This The Meaning of America: Self-Command lesson plan also includes:
- Project for Moral Perfection
- Project for Moral Perfection Study Guide
- Franklin: How is self-command related to public-spiritedness?
- Franklin: How do the Franklinian virtues compare to more traditional conceptions of virtue and morality?
- Franklin: What is Franklin’s project?
- Franklin: What would a person who embodied Franklin’s virtues be like?
- Franklin: What are the results of the Project for Franklin?
- Franklin: Why does Franklin use humor and irony?
- Self-Command: “The Project for Moral Perfection” by Benjamin Franklin
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Even for one of the most accomplished men in American history, there was room for improvement. Challenge high schoolers to use Benjamin Franklin's Project for Moral Perfection to analyze text, make inferences, connect to historical context, and reflect on their own lives with discussion questions.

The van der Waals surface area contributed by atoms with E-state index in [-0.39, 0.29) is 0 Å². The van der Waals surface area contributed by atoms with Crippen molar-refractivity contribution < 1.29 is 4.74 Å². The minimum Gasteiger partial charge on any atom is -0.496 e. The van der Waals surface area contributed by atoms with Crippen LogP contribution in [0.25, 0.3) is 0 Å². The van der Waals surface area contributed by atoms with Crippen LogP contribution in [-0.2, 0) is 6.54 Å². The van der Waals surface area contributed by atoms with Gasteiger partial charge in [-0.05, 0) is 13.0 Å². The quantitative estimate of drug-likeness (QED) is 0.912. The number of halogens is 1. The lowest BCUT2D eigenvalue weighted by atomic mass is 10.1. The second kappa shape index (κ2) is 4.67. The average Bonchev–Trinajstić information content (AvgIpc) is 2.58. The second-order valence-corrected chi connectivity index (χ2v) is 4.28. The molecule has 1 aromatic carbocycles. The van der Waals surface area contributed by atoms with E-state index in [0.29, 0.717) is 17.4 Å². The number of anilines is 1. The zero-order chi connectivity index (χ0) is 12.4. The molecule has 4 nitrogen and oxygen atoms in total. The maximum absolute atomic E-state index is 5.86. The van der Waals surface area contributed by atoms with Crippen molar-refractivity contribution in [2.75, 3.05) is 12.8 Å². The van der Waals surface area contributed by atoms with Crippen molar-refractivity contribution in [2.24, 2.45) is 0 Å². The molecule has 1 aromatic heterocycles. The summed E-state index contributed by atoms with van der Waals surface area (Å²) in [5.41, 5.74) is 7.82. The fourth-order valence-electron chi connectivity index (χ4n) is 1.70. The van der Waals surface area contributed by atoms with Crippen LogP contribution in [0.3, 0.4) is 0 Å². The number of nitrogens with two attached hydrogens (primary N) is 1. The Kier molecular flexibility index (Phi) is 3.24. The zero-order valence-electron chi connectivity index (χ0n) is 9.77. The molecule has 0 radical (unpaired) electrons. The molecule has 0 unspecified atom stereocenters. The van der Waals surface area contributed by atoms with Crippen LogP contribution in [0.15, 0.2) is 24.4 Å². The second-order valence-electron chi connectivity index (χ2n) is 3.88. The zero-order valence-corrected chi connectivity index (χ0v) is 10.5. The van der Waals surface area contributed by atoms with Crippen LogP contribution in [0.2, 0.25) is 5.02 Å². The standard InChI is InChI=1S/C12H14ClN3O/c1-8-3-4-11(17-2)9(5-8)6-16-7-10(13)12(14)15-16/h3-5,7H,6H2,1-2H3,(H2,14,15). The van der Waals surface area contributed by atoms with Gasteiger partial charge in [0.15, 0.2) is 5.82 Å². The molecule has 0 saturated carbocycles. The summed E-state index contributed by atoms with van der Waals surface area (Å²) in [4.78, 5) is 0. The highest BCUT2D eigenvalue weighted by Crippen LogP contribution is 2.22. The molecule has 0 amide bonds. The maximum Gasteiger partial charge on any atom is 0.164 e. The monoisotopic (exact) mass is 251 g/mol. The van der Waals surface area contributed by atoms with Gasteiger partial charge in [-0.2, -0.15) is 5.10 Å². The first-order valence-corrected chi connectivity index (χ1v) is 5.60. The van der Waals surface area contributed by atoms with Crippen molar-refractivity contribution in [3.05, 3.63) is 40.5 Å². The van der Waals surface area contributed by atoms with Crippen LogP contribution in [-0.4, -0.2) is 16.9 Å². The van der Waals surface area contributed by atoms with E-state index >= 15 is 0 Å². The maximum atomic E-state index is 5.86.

- Create a cross-curricular project in which social studies classes focus on the life and accomplishments of Benjamin Franklin, while language arts students grapple with discussion questions and writing prompts
- Assign small groups one video seminar each, and have them watch at home or in class before summarizing the information for their peers
- Encourage class members to keep a journal with a similar setup to Franklin's, marking their own progress toward goals and personal improvement
- Lesson provides access to an online discussion board, which is not necessary for the activity itself
- Video seminars are embedded in the lesson and can't be shown in full screen; access the links for the videos with the share icon or in the attached materials
- A thorough and thoughtful examination of Benjamin Franklin's character and writing
- Designed for Common Core standards in literature and literacy in history